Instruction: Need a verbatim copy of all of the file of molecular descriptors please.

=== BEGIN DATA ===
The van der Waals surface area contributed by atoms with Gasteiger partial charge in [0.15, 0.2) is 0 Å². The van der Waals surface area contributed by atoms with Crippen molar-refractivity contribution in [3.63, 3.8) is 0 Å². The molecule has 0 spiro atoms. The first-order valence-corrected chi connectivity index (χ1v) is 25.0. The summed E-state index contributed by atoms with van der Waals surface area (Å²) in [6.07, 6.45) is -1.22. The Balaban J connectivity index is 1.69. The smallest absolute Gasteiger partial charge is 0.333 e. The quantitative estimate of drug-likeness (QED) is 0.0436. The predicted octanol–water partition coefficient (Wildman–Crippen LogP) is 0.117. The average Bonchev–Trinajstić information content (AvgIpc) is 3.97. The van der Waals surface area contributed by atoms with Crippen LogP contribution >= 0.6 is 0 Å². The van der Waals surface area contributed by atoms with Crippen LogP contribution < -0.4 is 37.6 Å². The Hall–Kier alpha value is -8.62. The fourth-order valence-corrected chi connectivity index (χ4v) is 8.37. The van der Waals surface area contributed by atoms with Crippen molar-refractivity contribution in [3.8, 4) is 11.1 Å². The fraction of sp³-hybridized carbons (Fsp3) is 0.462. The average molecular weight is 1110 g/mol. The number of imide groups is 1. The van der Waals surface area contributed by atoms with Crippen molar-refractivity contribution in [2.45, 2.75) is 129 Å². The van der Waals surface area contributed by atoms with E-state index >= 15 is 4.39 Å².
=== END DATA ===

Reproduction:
The van der Waals surface area contributed by atoms with Gasteiger partial charge in [0.15, 0.2) is 0 Å². The van der Waals surface area contributed by atoms with Crippen molar-refractivity contribution in [3.63, 3.8) is 0 Å². The molecule has 0 spiro atoms. The first-order valence-corrected chi connectivity index (χ1v) is 25.0. The summed E-state index contributed by atoms with van der Waals surface area (Å²) in [6.07, 6.45) is -1.22. The Balaban J connectivity index is 1.69. The smallest absolute Gasteiger partial charge is 0.333 e. The quantitative estimate of drug-likeness (QED) is 0.0436. The predicted octanol–water partition coefficient (Wildman–Crippen LogP) is 0.117. The average Bonchev–Trinajstić information content (AvgIpc) is 3.97. The van der Waals surface area contributed by atoms with Crippen LogP contribution >= 0.6 is 0 Å². The van der Waals surface area contributed by atoms with Crippen LogP contribution < -0.4 is 37.6 Å². The Hall–Kier alpha value is -8.62. The fourth-order valence-corrected chi connectivity index (χ4v) is 8.37. The van der Waals surface area contributed by atoms with Crippen molar-refractivity contribution in [3.8, 4) is 11.1 Å². The fraction of sp³-hybridized carbons (Fsp3) is 0.462. The average molecular weight is 1110 g/mol. The number of imide groups is 1. The van der Waals surface area contributed by atoms with Crippen molar-refractivity contribution in [2.45, 2.75) is 129 Å². The van der Waals surface area contributed by atoms with E-state index >= 15 is 4.39 Å².